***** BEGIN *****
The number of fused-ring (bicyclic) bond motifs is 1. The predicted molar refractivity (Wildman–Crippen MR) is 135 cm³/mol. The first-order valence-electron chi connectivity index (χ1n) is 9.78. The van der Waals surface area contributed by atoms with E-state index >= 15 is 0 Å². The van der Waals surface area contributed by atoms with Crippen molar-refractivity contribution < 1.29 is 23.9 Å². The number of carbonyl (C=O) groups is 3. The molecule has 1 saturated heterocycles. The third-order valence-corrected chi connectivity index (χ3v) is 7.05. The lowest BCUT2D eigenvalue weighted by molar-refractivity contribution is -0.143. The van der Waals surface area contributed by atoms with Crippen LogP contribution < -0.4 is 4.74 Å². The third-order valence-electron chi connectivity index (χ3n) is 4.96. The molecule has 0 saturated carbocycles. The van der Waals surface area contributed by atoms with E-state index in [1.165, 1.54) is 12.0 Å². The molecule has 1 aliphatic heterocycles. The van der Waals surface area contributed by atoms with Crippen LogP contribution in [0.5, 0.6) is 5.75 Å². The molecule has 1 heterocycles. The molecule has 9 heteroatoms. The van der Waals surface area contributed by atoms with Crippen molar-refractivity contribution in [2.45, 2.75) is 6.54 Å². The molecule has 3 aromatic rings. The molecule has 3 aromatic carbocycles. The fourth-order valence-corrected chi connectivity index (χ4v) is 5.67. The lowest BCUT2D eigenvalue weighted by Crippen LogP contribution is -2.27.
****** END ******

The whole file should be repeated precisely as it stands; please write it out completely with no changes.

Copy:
The number of fused-ring (bicyclic) bond motifs is 1. The predicted molar refractivity (Wildman–Crippen MR) is 135 cm³/mol. The first-order valence-electron chi connectivity index (χ1n) is 9.78. The van der Waals surface area contributed by atoms with E-state index >= 15 is 0 Å². The van der Waals surface area contributed by atoms with Crippen molar-refractivity contribution < 1.29 is 23.9 Å². The number of carbonyl (C=O) groups is 3. The molecule has 1 saturated heterocycles. The third-order valence-corrected chi connectivity index (χ3v) is 7.05. The lowest BCUT2D eigenvalue weighted by molar-refractivity contribution is -0.143. The van der Waals surface area contributed by atoms with Crippen LogP contribution < -0.4 is 4.74 Å². The third-order valence-electron chi connectivity index (χ3n) is 4.96. The molecule has 0 saturated carbocycles. The van der Waals surface area contributed by atoms with E-state index in [1.165, 1.54) is 12.0 Å². The molecule has 1 aliphatic heterocycles. The van der Waals surface area contributed by atoms with Crippen LogP contribution in [0.5, 0.6) is 5.75 Å². The molecule has 1 heterocycles. The molecule has 9 heteroatoms. The van der Waals surface area contributed by atoms with Crippen molar-refractivity contribution in [2.45, 2.75) is 6.54 Å². The molecule has 3 aromatic rings. The molecule has 3 aromatic carbocycles. The fourth-order valence-corrected chi connectivity index (χ4v) is 5.67. The lowest BCUT2D eigenvalue weighted by Crippen LogP contribution is -2.27.